The purpose of the manifestation of our real self in the human form of guru is to teach us the means by which we can attain salvation, which is the state of true self-knowledge. It did not manifest itself as guru merely for us to worship him as God, expecting him to bestow upon us any finite benefit or happiness either in this world or some other world.
The function of guru is the ultimate function of God, which is to destroy for ever our illusion of individuality – our delusion that we are the body and mind that we now imagine ourself to be – and he performs this function by teaching us that we should turn our attention inwards, towards our innermost being, in order to know our real self and thereby surrender our false individual self. Therefore, if we truly wish to be saved from our own self-imposed delusion, we must unfailingly do as guru has taught us, making every possible effort to attend to our essential being, ‘I am’, and thereby to surrender our finite self in the infinity of that being or ‘am’-ness.
The grace of God or guru is always providing us all the help we need to follow this spiritual path, but we must take full advantage of that help by turning our mind inwards and thereby remaining in our natural state of just being, which is the true state of self-investigation and self-surrender. God or guru is always bestowing grace upon us by shining within us as ‘I am’, but we must reciprocate that grace or love by attending to ‘I am’.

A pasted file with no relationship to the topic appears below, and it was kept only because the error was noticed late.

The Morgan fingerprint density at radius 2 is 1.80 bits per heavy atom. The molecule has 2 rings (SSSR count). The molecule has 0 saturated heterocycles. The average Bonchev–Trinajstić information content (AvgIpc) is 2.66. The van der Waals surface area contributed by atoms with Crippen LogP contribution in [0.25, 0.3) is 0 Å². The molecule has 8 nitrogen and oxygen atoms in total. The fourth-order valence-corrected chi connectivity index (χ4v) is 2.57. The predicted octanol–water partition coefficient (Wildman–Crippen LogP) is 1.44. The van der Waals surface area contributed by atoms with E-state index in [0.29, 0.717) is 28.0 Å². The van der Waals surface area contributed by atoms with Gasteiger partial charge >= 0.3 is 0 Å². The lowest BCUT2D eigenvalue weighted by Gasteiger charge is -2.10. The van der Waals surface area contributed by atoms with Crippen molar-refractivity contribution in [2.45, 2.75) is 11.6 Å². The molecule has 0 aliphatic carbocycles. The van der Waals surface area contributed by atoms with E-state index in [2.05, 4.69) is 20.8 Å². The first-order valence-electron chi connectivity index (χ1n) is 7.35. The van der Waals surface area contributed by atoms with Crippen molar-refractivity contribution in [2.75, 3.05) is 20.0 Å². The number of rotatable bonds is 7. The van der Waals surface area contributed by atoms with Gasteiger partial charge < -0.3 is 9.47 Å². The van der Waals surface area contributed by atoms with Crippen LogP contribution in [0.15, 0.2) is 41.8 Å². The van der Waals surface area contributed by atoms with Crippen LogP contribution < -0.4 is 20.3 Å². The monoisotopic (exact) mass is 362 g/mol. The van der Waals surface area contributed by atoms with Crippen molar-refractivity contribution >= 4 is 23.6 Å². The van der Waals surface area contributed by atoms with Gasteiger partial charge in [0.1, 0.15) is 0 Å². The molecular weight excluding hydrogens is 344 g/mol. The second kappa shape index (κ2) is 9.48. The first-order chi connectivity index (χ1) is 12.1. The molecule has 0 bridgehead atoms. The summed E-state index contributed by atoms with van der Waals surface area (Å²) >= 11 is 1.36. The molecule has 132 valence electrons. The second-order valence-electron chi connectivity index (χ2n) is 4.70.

The reason why we have not yet attained salvation is that we continue to ignore the true form of grace, which ever shines within us as ‘I am’. As Sri Ramana says in verse 966 of Guru Vācaka Kōvai:
Since uḷḷadu [the absolute reality, ‘being’ or ‘that which is’] alone is [the true form of] tiruvaruḷ [divine grace], which rises [clearly and prominently within each one of us] as uḷḷam [our ‘heart’, ‘core’ or essential consciousness ‘am’], the fault of ignoring [or disregarding] ‘that which is’ is suited [to be considered as a defect that belongs] only to individuals, who do not unceasingly think [remember or attend to this grace, which shines lovingly as ‘am’], inwardly melting [with love for it]. Instead, how can the fault of not bestowing sweet grace be [considered as a defect that belongs] to [God or guru, who is] ‘that which is’?
Being ungracious, unloving, unkind or unhelpful is a fault that can be blamed only upon us individuals, who ignore and disregard the infinite and absolute reality – uḷḷadu, ‘being’ or ‘that which is’ – which shines within us effulgently as ‘am’ or ‘I am’, and not upon God or guru, who is that reality. God or guru never ignores us, but constantly shines within us as our own being or ‘am’-ness, beckoning us lovingly to turn within and merge in him. However, though he is always making himself so easily available to us, we choose to ignore him constantly and to attend instead to our thoughts about our petty life as an individual in this imaginary world.
For us to attain salvation, only two things are necessary, the grace of God or guru and our own willingness to submit to that grace. Of these two indispensable ingredients, the former is always abundantly available, and only the latter is lacking. Until we are perfectly willing to surrender and lose our individuality, God or guru will never force us, but he will be constantly nurturing the seed of such willingness or love in our heart, helping it to grow until one day it consumes us.